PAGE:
The Computer History Museum (CHM) announced today that it has made available original source code for early versions of CP/M (Control Program for Microcomputers). Written by Gary Kildall to enable the transfer of data from the new floppy disk drive storage units to an Intel 8080 microprocessor-based computer, CP/M became the dominant operating system for hobbyist and small business system users in the late 1970s.
“CP/M was unlike most other operating systems in that it consumed very little memory space and could be ported to run on many different personal computers models of the era,” said Len Shustek, Museum chairman of the Board of Trustees. “Combined with its early availability and low cost, this made CP/M a runaway success and laid an important foundation for the personal computer revolution.”
The Institute of Electrical and Electronic Engineers (IEEE) has recognized the development of CP/M as an IEEE Milestone in Electrical Engineering and Computing by installing a bronze plaque outside the former headquarters of Kildall’s company, Digital Research, Inc. in Pacific Grove, California. To mark the 40th anniversary of the prototype demonstration in Kildall’s backyard tool shed in the fall of 1974, the Computer History Museum is pleased to make available, for non-commercial use, the source code of several of the early releases of CP/M.
The museum is releasing scanned printer listings and/or machine-readable source code for four early versions of CP/M dating from 1975 to 1979. These include the earliest source code for CP/M we have been able to locate, dating from before there were official version numbers. It was used at Lawrence Livermore Labs for their Octopus network system. Version 1.3 in 1976 was the first release to include the BIOS (Basic Input Output System) code that made it easy to modify the software for different computers. This includes an amazing 48-page reverse-engineered source code listing with a hand-annotated disassembly of the object code. Versions 1.4 and 2.0 allowed compilation and assembly on personal computers and considerably expanded and generalized access to disks.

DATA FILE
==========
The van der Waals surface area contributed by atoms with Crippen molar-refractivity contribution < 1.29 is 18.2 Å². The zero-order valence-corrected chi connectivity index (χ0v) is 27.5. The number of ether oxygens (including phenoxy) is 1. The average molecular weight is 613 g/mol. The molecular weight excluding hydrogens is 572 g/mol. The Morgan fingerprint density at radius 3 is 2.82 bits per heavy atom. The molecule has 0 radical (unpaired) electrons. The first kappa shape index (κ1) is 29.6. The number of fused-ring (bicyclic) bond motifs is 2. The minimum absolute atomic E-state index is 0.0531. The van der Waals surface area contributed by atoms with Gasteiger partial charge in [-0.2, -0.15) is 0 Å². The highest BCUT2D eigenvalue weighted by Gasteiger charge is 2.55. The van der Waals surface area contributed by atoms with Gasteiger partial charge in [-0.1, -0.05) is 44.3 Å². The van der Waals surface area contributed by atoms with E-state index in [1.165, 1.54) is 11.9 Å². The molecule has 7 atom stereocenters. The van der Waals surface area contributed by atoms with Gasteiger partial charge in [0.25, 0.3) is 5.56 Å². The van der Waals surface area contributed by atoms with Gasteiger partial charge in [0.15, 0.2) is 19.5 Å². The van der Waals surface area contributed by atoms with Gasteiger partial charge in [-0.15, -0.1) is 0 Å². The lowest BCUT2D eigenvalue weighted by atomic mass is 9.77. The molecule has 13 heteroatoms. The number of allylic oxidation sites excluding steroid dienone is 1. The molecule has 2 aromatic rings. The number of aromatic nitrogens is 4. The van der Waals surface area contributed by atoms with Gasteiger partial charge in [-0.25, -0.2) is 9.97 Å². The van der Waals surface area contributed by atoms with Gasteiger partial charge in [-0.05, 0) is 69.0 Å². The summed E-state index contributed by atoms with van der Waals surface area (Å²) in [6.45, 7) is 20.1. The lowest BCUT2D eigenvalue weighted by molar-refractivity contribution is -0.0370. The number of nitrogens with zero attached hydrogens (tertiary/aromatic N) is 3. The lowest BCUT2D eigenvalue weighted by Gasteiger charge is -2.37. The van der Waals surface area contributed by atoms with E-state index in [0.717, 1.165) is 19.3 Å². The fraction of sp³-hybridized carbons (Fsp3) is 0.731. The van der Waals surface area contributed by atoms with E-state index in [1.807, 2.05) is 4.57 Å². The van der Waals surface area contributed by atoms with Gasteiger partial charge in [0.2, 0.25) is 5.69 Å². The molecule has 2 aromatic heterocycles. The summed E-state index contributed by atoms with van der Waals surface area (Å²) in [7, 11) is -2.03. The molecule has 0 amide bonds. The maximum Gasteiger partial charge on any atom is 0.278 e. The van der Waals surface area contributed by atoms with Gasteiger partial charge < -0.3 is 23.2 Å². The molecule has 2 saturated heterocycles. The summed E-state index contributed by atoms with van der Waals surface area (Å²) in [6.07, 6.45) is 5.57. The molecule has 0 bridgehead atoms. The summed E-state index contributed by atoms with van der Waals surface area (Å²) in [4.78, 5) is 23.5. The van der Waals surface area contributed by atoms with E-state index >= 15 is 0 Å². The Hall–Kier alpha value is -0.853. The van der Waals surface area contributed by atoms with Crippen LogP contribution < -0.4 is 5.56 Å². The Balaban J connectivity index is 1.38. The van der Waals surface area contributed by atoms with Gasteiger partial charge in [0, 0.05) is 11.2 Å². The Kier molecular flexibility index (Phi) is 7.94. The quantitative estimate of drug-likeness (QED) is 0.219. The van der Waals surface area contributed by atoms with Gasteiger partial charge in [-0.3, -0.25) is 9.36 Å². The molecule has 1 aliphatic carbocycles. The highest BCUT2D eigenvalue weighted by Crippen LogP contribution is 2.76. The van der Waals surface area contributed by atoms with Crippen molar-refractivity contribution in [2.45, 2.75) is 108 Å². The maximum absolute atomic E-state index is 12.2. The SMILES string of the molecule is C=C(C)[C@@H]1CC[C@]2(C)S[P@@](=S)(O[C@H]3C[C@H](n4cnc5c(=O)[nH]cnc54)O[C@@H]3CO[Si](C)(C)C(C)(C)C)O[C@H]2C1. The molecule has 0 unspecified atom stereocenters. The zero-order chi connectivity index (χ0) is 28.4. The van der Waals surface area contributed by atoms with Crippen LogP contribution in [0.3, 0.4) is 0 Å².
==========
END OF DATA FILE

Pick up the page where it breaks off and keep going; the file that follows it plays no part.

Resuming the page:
"We think preserving historic source code like these programs is key to understanding how software has evolved from primitive roots to become a crucial part of our civilization,” said Shustek.
For a blog posting surrounding the release of this source code, please visit: http://www.computerhistory.org/blog/early-digital-research-cpm-source-code/
The Computer History Museum in Mountain View, California is a nonprofit organization with a four-decade history as the world’s leading institution exploring the history of computing and its ongoing impact on society. The Museum is dedicated to the preservation and celebration of computer history, and is home to the largest international collection of computing artifacts in the world, encompassing computer hardware, software, documentation, ephemera, photographs and moving images.
The Museum brings computer history to life through large-scale exhibits, an acclaimed speaker series, a dynamic website, docent-led tours and an award-winning education program. The Museum’s signature exhibition is “Revolution: The First 2000 Years of Computing,” described by USA Today as “the Valley’s answer to the Smithsonian.” Other current exhibits include “Charles Babbage's Difference Engine No. 2,” “IBM 1401 and PDP-1 Demo Labs”, and “Where To? The History of Autonomous Vehicles.”